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Different Types of Yellow Flowers

By T.M. Samuels ; Updated September 21, 2017

Bringing yellow into the garden can really brighten up the landscape with color. Yellow flowers can be used to blend together a mix of color, pop color in the middle of textured foliage like ferns, or whatever the gardener’s fancy. Choices for yellow flowers can include Jerusalem artichoke, Yellow Flag, Oxeye Sunflower, Loofah or Butter Daisy.

Jerusalem Artichoke

Jerusalem Artichoke, or Heianthus tuberosus, is from the Asteraceae/Compositae, or Aster/Daisy, family. It is a perennial plant that is good for beginners and will attract butterflies and birds to the garden. It can get 10 feet tall and near 10 feet wide with leaves around 5 to 10 inches long. It has an edible tuber root and yellow flowers 3 to 4 inches wide. It requires well drained soil, full sun or partial shade, and can be propagated via tubers in spring or after first fall frost.

Yellow Flag

Yellow Flag, or Iris pseudocorus, is from the Iridaceae, or Iris, family. It is a perennial plant that is good for beginners and is fast growing. It has sword-like leaves 3 to 5 feet long and yellow flowers 3 to 4 inches wide on tall stalks that reach 4 feet. It requires full sun if in very moist soil or partial shade if in average soil. Propagate via late summer division or by seed in the fall.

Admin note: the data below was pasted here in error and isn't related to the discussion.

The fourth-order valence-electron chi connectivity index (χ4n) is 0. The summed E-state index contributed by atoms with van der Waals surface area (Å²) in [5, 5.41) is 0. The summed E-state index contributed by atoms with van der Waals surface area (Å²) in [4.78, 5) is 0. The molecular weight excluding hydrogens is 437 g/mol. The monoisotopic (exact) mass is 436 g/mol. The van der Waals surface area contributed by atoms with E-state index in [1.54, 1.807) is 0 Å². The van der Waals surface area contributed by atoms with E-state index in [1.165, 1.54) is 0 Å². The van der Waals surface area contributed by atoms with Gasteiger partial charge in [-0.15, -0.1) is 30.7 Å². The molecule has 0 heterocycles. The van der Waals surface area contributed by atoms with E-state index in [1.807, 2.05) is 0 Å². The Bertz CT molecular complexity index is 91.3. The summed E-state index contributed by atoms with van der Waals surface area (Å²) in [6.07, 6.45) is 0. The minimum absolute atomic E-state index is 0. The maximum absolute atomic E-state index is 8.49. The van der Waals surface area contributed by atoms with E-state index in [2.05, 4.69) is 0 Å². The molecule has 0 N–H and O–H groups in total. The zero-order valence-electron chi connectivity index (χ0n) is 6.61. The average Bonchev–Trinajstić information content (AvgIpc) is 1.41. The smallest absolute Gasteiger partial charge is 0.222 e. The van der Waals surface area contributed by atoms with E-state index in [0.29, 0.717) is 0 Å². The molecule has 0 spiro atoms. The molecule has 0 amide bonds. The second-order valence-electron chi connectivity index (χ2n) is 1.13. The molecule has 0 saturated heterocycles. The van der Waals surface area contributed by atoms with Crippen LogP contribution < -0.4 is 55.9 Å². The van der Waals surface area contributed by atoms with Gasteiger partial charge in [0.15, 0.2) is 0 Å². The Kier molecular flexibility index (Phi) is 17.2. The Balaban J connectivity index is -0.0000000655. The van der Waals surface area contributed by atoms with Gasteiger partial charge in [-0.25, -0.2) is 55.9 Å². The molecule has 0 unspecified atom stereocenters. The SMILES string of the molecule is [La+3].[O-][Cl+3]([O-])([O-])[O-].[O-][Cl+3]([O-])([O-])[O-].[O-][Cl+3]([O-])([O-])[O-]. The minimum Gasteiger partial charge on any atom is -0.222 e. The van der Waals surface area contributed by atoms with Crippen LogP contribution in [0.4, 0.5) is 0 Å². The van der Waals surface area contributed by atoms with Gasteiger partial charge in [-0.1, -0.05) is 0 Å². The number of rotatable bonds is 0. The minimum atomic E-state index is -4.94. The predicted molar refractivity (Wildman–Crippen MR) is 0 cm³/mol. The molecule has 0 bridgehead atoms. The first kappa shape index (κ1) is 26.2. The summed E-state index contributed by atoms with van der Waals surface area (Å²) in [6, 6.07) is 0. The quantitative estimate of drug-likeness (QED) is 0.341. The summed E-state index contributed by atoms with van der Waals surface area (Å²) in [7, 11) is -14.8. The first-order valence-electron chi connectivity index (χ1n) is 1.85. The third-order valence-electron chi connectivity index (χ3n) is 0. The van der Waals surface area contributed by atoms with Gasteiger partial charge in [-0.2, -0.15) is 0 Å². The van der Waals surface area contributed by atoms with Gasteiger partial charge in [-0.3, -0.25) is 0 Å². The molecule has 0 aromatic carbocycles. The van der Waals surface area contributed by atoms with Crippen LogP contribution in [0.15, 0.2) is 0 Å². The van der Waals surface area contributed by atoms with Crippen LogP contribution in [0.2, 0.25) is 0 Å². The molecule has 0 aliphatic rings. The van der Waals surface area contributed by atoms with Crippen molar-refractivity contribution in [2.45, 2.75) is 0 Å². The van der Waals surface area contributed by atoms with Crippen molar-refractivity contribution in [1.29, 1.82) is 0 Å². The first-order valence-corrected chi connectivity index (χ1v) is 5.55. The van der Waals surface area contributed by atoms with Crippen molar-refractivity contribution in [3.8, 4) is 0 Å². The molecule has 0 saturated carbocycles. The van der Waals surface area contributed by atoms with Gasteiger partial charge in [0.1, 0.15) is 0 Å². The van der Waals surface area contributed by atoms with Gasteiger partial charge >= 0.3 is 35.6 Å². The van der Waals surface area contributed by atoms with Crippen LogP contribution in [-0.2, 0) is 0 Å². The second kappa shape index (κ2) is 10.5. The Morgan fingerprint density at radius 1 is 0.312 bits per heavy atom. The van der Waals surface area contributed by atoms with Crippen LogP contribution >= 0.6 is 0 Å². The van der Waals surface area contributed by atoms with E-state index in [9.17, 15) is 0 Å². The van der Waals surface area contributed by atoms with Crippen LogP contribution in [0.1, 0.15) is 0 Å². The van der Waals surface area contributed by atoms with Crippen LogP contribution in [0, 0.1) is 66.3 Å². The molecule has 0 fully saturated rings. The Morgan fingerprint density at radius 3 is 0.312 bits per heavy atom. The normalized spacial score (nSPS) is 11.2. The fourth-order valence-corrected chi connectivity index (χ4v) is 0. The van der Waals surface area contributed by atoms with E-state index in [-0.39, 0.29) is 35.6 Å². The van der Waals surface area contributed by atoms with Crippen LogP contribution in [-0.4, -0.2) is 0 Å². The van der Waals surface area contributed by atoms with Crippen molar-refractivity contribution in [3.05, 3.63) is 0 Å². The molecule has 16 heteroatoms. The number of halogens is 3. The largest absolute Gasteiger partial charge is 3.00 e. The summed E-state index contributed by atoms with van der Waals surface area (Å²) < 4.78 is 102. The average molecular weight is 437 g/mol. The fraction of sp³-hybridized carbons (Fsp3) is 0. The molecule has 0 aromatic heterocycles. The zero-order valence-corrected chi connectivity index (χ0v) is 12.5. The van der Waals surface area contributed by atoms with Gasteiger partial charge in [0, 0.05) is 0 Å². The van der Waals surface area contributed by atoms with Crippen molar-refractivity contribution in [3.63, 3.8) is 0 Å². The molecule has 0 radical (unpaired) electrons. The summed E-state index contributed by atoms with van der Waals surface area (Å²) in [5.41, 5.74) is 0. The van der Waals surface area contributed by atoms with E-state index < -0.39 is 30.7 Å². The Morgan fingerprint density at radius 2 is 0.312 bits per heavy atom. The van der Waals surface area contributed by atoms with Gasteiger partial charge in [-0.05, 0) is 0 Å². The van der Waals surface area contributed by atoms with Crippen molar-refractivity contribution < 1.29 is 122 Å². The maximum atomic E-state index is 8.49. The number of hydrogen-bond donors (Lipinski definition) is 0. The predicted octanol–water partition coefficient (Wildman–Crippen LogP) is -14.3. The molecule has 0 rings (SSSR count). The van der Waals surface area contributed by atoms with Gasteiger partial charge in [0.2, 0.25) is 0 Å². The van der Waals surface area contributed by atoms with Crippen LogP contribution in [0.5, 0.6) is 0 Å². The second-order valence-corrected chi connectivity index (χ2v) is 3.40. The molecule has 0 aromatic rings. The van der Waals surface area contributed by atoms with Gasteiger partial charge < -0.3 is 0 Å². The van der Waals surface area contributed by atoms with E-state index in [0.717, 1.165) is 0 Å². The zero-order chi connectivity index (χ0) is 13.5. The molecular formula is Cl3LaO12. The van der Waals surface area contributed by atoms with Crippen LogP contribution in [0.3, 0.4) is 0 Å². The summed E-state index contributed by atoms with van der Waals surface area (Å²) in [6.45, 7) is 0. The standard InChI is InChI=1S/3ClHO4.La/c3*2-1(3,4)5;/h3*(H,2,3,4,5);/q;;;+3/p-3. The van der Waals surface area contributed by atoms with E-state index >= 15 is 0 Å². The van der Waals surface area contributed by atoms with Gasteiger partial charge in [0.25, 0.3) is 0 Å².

Oxeye Sunflower

Oxeye Sunflower, or Heliopsis helianthoides, is from the Asteraceae/Compositae, or Aster/Daisy, family. It is a perennial plant, good for beginners, and attracts butterflies to the garden. It can get 5 feet tall with 3 to 6 inch leaves and 2 inch flowers. Flowers are mid summer to fall. It requires any soil, full sun or partial shade, and can be propagated via seed, cuttings, or clump division when dormant.

Loofah

Loofah, or Luffa aegyptiaca, is from the Cucurbitaceae, or Pumpkin, family. The loofah is a vine like annual beginner plant that is fast growing. They are used as bath aids and back scrubbers. The vine gets 30 feet long with 2 to 3 inch flowers and large lobed leaves. The fruits are 24 inches long, green, smooth and club shaped. It requires a sunny location and a trellis or something to grow on, plenty of water, and will propagate via seed.

Butter Daisy

Butter Daisy, or Melampodium divaricatum, is from the Asteraceae/Compositae, or Aster/Daisy, family. It is an annual, fast growing, that is good for beginner gardeners. It has many yellow flowers, 1 inch wide, with bright foliage. It requires well drained soil, good sun, average to dry locations, and will self seed from existing plants for propagation.

 

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About the Author

 

T.M. Samuels has been a freelance writer since 1993. She has published works in "Arthritis Today," "Alabama Living" and "Mature Years," and is the author of a gardening book. Samuels studied pre-medicine at Berry College.